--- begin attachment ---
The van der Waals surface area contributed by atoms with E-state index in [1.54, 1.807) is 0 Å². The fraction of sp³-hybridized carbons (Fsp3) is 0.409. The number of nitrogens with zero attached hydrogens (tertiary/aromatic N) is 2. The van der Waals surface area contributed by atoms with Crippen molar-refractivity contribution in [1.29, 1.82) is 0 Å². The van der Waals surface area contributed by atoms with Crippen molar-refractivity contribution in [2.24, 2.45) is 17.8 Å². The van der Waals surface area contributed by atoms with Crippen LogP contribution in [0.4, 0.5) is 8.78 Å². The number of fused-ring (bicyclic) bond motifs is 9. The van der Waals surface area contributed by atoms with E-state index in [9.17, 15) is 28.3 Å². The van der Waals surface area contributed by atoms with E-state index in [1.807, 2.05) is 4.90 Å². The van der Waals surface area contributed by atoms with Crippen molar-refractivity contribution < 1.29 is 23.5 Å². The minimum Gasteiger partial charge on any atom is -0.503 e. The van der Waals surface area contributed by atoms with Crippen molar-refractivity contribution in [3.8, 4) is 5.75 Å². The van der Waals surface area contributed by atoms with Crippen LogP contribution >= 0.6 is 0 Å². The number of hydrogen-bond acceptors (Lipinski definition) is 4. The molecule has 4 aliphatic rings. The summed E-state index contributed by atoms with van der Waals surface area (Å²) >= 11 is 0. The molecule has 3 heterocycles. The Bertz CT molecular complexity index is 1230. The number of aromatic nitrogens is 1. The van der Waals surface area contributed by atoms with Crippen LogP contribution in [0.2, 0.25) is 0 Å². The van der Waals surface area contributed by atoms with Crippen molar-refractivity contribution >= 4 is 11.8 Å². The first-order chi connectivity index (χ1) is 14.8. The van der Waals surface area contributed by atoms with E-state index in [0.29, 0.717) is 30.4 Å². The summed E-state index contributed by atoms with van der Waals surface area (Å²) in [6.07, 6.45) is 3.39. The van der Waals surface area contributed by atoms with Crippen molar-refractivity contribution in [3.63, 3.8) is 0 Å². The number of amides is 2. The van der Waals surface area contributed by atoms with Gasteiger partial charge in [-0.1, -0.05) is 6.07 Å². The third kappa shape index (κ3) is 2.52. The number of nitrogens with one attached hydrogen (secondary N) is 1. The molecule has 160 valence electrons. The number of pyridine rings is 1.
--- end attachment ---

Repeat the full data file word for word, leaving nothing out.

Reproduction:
The van der Waals surface area contributed by atoms with E-state index in [1.54, 1.807) is 0 Å². The fraction of sp³-hybridized carbons (Fsp3) is 0.409. The number of nitrogens with zero attached hydrogens (tertiary/aromatic N) is 2. The van der Waals surface area contributed by atoms with Crippen molar-refractivity contribution in [1.29, 1.82) is 0 Å². The van der Waals surface area contributed by atoms with Crippen molar-refractivity contribution in [2.24, 2.45) is 17.8 Å². The van der Waals surface area contributed by atoms with Crippen LogP contribution in [0.4, 0.5) is 8.78 Å². The number of fused-ring (bicyclic) bond motifs is 9. The van der Waals surface area contributed by atoms with E-state index in [9.17, 15) is 28.3 Å². The van der Waals surface area contributed by atoms with E-state index in [1.807, 2.05) is 4.90 Å². The van der Waals surface area contributed by atoms with Crippen molar-refractivity contribution < 1.29 is 23.5 Å². The minimum Gasteiger partial charge on any atom is -0.503 e. The van der Waals surface area contributed by atoms with Crippen molar-refractivity contribution in [3.8, 4) is 5.75 Å². The van der Waals surface area contributed by atoms with Crippen LogP contribution >= 0.6 is 0 Å². The number of hydrogen-bond acceptors (Lipinski definition) is 4. The molecule has 4 aliphatic rings. The summed E-state index contributed by atoms with van der Waals surface area (Å²) >= 11 is 0. The molecule has 3 heterocycles. The Bertz CT molecular complexity index is 1230. The number of aromatic nitrogens is 1. The van der Waals surface area contributed by atoms with Crippen LogP contribution in [0.2, 0.25) is 0 Å². The van der Waals surface area contributed by atoms with Crippen molar-refractivity contribution >= 4 is 11.8 Å². The first-order chi connectivity index (χ1) is 14.8. The van der Waals surface area contributed by atoms with E-state index in [0.29, 0.717) is 30.4 Å². The summed E-state index contributed by atoms with van der Waals surface area (Å²) in [6.07, 6.45) is 3.39. The van der Waals surface area contributed by atoms with Crippen molar-refractivity contribution in [3.63, 3.8) is 0 Å². The number of amides is 2. The van der Waals surface area contributed by atoms with Gasteiger partial charge in [-0.1, -0.05) is 6.07 Å². The third kappa shape index (κ3) is 2.52. The number of nitrogens with one attached hydrogen (secondary N) is 1. The molecule has 160 valence electrons. The number of pyridine rings is 1.